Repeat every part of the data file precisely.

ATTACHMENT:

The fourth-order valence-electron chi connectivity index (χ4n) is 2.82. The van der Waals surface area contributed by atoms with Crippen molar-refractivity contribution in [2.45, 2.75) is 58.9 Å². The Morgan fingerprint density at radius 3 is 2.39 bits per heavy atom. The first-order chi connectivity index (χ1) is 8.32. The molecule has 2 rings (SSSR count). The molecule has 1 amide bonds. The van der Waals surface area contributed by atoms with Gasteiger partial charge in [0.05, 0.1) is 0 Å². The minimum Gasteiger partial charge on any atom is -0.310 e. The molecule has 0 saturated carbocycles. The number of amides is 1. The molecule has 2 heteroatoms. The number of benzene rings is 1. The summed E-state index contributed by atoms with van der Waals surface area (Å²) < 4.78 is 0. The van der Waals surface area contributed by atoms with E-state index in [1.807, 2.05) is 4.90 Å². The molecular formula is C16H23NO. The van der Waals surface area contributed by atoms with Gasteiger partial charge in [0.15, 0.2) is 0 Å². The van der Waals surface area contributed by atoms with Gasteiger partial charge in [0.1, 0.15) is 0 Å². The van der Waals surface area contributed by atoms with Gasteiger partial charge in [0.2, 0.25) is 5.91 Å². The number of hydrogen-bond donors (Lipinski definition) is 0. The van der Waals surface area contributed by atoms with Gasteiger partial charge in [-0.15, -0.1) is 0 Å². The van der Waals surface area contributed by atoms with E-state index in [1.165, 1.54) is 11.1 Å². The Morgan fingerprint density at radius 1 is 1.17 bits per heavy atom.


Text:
The fourth-order valence-electron chi connectivity index (χ4n) is 2.82. The van der Waals surface area contributed by atoms with Crippen molar-refractivity contribution in [2.45, 2.75) is 58.9 Å². The Morgan fingerprint density at radius 3 is 2.39 bits per heavy atom. The first-order chi connectivity index (χ1) is 8.32. The molecule has 2 rings (SSSR count). The molecule has 1 amide bonds. The van der Waals surface area contributed by atoms with Gasteiger partial charge in [0.05, 0.1) is 0 Å². The minimum Gasteiger partial charge on any atom is -0.310 e. The molecule has 0 saturated carbocycles. The number of amides is 1. The molecule has 2 heteroatoms. The number of benzene rings is 1. The summed E-state index contributed by atoms with van der Waals surface area (Å²) < 4.78 is 0. The van der Waals surface area contributed by atoms with E-state index in [1.807, 2.05) is 4.90 Å². The molecular formula is C16H23NO. The van der Waals surface area contributed by atoms with Gasteiger partial charge in [0.15, 0.2) is 0 Å². The van der Waals surface area contributed by atoms with Gasteiger partial charge in [0.1, 0.15) is 0 Å². The van der Waals surface area contributed by atoms with Gasteiger partial charge in [0.2, 0.25) is 5.91 Å². The number of hydrogen-bond donors (Lipinski definition) is 0. The van der Waals surface area contributed by atoms with Gasteiger partial charge in [-0.15, -0.1) is 0 Å². The van der Waals surface area contributed by atoms with E-state index in [1.165, 1.54) is 11.1 Å². The Morgan fingerprint density at radius 1 is 1.17 bits per heavy atom.